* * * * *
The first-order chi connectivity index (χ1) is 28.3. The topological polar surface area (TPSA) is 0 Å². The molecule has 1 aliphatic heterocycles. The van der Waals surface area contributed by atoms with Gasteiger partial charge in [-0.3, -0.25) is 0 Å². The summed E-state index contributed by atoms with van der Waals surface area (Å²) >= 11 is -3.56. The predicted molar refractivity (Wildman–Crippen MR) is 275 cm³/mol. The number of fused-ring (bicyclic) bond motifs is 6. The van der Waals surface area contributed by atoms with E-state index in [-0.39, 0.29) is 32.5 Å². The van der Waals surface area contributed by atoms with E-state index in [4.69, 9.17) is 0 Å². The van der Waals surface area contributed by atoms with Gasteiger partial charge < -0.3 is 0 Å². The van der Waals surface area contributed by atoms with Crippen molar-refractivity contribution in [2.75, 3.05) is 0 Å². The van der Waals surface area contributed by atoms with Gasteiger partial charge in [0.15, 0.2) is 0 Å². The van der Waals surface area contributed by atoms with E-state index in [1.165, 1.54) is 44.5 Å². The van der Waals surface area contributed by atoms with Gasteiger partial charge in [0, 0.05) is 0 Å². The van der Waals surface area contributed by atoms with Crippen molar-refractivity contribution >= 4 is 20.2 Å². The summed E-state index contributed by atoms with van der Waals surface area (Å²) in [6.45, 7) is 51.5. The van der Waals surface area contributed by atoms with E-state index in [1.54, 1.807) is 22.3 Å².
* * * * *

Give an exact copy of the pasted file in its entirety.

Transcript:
The first-order chi connectivity index (χ1) is 28.3. The topological polar surface area (TPSA) is 0 Å². The molecule has 1 aliphatic heterocycles. The van der Waals surface area contributed by atoms with Gasteiger partial charge in [-0.3, -0.25) is 0 Å². The summed E-state index contributed by atoms with van der Waals surface area (Å²) >= 11 is -3.56. The predicted molar refractivity (Wildman–Crippen MR) is 275 cm³/mol. The number of fused-ring (bicyclic) bond motifs is 6. The van der Waals surface area contributed by atoms with E-state index in [-0.39, 0.29) is 32.5 Å². The van der Waals surface area contributed by atoms with E-state index in [4.69, 9.17) is 0 Å². The van der Waals surface area contributed by atoms with Gasteiger partial charge < -0.3 is 0 Å². The van der Waals surface area contributed by atoms with Crippen molar-refractivity contribution in [2.75, 3.05) is 0 Å². The van der Waals surface area contributed by atoms with Gasteiger partial charge in [0.15, 0.2) is 0 Å². The van der Waals surface area contributed by atoms with E-state index in [1.165, 1.54) is 44.5 Å². The van der Waals surface area contributed by atoms with Gasteiger partial charge in [0, 0.05) is 0 Å². The van der Waals surface area contributed by atoms with Crippen molar-refractivity contribution >= 4 is 20.2 Å². The summed E-state index contributed by atoms with van der Waals surface area (Å²) in [6.45, 7) is 51.5. The van der Waals surface area contributed by atoms with E-state index in [1.54, 1.807) is 22.3 Å².